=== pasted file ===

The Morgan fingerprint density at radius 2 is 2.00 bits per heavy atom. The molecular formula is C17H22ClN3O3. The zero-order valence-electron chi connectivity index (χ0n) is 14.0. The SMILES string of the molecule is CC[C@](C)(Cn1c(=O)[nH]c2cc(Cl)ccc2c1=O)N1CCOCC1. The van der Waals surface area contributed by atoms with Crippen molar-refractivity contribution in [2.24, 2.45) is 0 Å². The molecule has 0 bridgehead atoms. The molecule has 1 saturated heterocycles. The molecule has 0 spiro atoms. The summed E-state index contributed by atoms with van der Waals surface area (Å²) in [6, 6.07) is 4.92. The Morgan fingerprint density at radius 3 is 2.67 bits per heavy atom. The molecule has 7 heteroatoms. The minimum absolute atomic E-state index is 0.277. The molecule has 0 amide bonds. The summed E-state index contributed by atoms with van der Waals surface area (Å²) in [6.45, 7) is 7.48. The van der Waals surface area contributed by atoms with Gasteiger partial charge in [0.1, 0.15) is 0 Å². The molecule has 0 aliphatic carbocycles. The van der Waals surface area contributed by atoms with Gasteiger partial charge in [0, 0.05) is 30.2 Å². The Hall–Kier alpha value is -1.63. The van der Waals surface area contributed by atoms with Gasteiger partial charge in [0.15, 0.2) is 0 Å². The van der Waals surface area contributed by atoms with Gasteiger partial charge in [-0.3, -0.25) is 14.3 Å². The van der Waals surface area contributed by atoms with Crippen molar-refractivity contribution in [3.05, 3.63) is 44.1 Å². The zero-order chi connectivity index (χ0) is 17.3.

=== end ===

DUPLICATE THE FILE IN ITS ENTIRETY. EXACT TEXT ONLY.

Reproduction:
The Morgan fingerprint density at radius 2 is 2.00 bits per heavy atom. The molecular formula is C17H22ClN3O3. The zero-order valence-electron chi connectivity index (χ0n) is 14.0. The SMILES string of the molecule is CC[C@](C)(Cn1c(=O)[nH]c2cc(Cl)ccc2c1=O)N1CCOCC1. The van der Waals surface area contributed by atoms with Crippen molar-refractivity contribution in [2.24, 2.45) is 0 Å². The molecule has 0 bridgehead atoms. The molecule has 1 saturated heterocycles. The molecule has 0 spiro atoms. The summed E-state index contributed by atoms with van der Waals surface area (Å²) in [6, 6.07) is 4.92. The Morgan fingerprint density at radius 3 is 2.67 bits per heavy atom. The molecule has 7 heteroatoms. The minimum absolute atomic E-state index is 0.277. The molecule has 0 amide bonds. The summed E-state index contributed by atoms with van der Waals surface area (Å²) in [6.45, 7) is 7.48. The van der Waals surface area contributed by atoms with Gasteiger partial charge in [0.1, 0.15) is 0 Å². The molecule has 0 aliphatic carbocycles. The van der Waals surface area contributed by atoms with Gasteiger partial charge in [0, 0.05) is 30.2 Å². The Hall–Kier alpha value is -1.63. The van der Waals surface area contributed by atoms with Gasteiger partial charge in [0.15, 0.2) is 0 Å². The van der Waals surface area contributed by atoms with Gasteiger partial charge in [-0.3, -0.25) is 14.3 Å². The van der Waals surface area contributed by atoms with Crippen molar-refractivity contribution in [3.05, 3.63) is 44.1 Å². The zero-order chi connectivity index (χ0) is 17.3.